The antithesis of the pre-packaged Maruchan in the pantry, these local takes on the standard ramen recipe (of what is typically wheat noodles, miso, soy sauce and fish-based broth) are flavorfully fresh.
There’s the Rokkin Ramen Pop-Up Kitchen at 99 Bottles, Motoneko Café & Izakaya, Goichi’s Sushi Café, FushiPoke and other locales now boiling over with elevated ramen variations.
The Rokkin Ramen Pop-Up Kitchen at 99 Bottles Taproom & Bottleshop is available from 5 to 9 p.m. Tuesdays with hand-rolled noodles and dim sum. It’s first-come, first-serve until the food sells out, and the chef’s menu for each week is posted the day of the event. The ramen pop-up concept was born out of an idea between chefs Eddy Ismail, Anthony Petralia and Billy Simpson, shares 99 Bottles Proprietor Mark Tuchman. “Three local chefs wanted to be a part of an exciting and evolving dining scene in greater Sarasota, looking to bring delicious fun to their guests,” he says.
Now Rokkin’ Ramen serves handcrafted, classic ramen noodles with savory broth—ranging from tonkotsu to miso. The tonkotsu broth is made using a time-honored recipe that involves boiling down pork bones for hours until a milky, silky broth is achieved. The umami-rich miso broth is strictly vegan and gluten-free, flavored with only Japanese-style fermented soybean paste and no animal byproducts. “From delicious meats to Japanese soft-boiled eggs to vegetables, only the highest-quality ingredients are allowed to accompany our ramen bowls,” Tuchman says.
For the dim sum (small plates), pot stickers are hand-rolled with braised short ribs in a gochujang sauce; and the edamame is tossed in an Asian spicy, crunchy mix. Soon, the dim sum menu soon will feature crab Rangoon that is fried to order over a sweet mango chili sauce; agedashi (fried tofu with soy glaze and bonita flakes); a Japanese seaweed salad with agar and soy dressing; and tsukune (Japanese chicken meatballs with sesame seeds and a sweet soy glaze).
At Motoneko Café & Izakaya, Executive Chef Maria Palafox presents authentic Japanese ramen and other inspired light bites. “The signature ‘Fat Boy’ ramen starts with Nissin noodles (the No. 1 noodle brand in Japan) and either tonkotsu (pork-based) or shoyu (soy-based) broths,” says Tom Frascone, a founder and operating partner of Motoneko. “A tender slab of marinated pork belly is caramelized using the traditional hand torch method.”
The pork belly is then added to the ramen along with an assortment of beans and veggies (edamame, corn, bean sprouts and bamboo shoots), a marinated “ramen egg” and a Japanese “seven-spice” seasoning, and garnished with a square of dried nori (seaweed). The meal is complemented by a full menu of Japanese beer and sake, and a rotating selection of wines.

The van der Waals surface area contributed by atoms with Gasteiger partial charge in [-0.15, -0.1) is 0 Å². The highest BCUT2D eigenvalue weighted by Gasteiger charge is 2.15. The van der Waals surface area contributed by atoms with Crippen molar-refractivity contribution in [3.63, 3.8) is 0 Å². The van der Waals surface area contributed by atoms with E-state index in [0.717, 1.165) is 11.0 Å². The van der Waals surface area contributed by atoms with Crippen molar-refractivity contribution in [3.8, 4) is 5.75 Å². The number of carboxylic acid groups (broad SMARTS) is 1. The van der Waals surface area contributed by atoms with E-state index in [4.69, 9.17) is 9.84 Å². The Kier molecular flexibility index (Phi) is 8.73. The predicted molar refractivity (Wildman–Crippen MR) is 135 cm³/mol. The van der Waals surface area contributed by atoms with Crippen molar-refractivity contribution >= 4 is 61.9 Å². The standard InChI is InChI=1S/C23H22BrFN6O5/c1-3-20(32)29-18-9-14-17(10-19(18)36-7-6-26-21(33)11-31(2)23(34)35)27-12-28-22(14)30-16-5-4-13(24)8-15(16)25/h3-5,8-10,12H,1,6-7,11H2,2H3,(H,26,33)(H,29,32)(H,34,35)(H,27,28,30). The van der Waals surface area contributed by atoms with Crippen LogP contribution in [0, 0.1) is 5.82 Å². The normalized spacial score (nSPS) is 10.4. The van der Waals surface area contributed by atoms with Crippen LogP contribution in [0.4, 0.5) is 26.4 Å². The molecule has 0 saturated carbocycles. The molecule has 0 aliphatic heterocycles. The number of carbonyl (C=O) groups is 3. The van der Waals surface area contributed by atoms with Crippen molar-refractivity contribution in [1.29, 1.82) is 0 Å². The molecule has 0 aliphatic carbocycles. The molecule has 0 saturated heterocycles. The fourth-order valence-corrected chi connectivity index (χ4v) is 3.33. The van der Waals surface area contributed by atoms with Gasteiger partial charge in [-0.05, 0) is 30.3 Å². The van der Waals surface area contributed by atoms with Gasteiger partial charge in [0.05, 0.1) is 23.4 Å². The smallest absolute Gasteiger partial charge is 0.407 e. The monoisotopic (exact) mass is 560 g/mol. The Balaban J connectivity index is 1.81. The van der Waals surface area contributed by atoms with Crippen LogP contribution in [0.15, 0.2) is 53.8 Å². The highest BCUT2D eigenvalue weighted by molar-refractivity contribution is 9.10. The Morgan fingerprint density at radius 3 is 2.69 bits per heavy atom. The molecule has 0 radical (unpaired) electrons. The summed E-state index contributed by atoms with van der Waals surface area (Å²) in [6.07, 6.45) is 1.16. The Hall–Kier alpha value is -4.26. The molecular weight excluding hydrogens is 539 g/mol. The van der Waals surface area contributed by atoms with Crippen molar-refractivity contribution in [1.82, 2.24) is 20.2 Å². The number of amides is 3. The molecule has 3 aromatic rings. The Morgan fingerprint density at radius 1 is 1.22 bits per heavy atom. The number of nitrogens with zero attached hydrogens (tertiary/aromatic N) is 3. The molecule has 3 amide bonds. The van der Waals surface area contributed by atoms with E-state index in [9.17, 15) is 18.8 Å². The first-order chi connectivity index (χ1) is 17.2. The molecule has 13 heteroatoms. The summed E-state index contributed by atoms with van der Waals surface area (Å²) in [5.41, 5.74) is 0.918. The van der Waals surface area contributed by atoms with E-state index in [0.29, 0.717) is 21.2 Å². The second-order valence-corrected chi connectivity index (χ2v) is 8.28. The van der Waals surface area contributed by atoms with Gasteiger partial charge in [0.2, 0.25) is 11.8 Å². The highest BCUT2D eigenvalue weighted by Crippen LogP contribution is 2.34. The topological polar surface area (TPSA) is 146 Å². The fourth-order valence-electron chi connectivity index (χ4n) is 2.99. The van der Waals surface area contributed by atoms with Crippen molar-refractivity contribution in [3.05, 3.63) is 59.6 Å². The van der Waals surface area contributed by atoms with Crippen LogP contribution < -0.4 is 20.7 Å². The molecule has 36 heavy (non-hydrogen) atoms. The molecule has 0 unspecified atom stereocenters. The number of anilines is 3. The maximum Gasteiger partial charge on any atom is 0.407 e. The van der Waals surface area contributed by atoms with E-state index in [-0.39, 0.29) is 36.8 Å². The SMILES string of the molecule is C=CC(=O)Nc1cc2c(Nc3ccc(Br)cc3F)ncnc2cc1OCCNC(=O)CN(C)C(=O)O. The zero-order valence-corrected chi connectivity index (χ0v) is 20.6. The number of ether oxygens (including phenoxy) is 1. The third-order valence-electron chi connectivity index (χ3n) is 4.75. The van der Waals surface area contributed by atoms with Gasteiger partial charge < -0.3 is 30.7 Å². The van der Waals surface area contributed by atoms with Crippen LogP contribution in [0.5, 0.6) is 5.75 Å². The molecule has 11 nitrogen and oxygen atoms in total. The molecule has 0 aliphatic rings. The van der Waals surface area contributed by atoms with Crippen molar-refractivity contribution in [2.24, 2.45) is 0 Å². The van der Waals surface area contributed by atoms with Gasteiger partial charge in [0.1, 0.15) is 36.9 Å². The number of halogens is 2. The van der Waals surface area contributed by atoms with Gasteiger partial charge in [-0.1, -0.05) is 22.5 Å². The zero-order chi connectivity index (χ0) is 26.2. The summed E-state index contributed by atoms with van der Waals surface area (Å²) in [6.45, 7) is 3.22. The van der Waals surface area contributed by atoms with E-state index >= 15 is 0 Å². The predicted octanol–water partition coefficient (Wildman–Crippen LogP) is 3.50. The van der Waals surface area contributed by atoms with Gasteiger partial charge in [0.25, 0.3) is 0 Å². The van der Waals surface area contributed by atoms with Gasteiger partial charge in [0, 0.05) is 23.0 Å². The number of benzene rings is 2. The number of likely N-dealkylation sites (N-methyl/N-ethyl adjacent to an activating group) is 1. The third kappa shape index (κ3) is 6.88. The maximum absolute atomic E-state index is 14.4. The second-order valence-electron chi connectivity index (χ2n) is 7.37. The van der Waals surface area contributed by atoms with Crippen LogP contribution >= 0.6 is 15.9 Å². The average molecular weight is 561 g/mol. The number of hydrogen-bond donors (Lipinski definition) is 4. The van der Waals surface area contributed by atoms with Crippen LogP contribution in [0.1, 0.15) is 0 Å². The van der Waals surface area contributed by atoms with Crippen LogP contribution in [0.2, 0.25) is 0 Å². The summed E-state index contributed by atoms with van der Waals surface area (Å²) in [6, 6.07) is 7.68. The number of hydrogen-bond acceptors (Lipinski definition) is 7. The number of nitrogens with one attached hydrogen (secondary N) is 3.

“Chef Palafox researched traditional Japanese recipes to create the broth options, which are prepared the slow way—using fresh, authentic ingredients,” Frascone says. Motoneko also uses locally-roasted beans from Amity Brothers Coffee Co. to create a variety of coffee and espresso drinks. Boba and loose-leaf teas are brewed to order, and other Japanese soft drinks (such as Ramune sodas) are always on hand.
Goichi’s Sushi Café, which is mainly a takeout restaurant serving sushi and ramen, features 100 percent fresh noodles. “Our ramen noodles are made fresh on the premises using our noodle machine,” says owner Goichi Matsumoto. “And the ramen noodle recipe is very basic, consisting of bread flour, water and kansui [a solution of potassium carbonate and sodium bicarbonate that offers alkalinity to the noodles, giving them their springy texture and yellowish color].” Goichi’s most popular noodle item is the Pork Ramen 9, which comes with chashu pork, egg, spinach and bamboo shoots in a miso broth (and the Shio Chicken Ramen with chicken broth is also a hit).
At FushiPoke, diners can choose their own ramen (shoyu, miso, spicy and tonkotsu). The varieties come with shiitake mushrooms, soy egg, scallions, bean sprouts, kamaboko, garlic oil, chili oil and nori (and pulled pork and corn, depending on the option). Add protein to the mix, like pork belly, grilled chicken, tofu or tempura shrimp, and finish with a Japanese soda or cold sake.Other area spots for ramen include Utamaro Sushi Bar and JPAN Sushi & Grill, which both serve a $15 bowl with tonkotsu broth, egg and charsui pork. And that’s just scratching the surface of the ramen ‘round town. Keep an eye out for new, flavorful twists on the noodle fave.
Originally posted in SRQ Magazine | Written by: | April 2022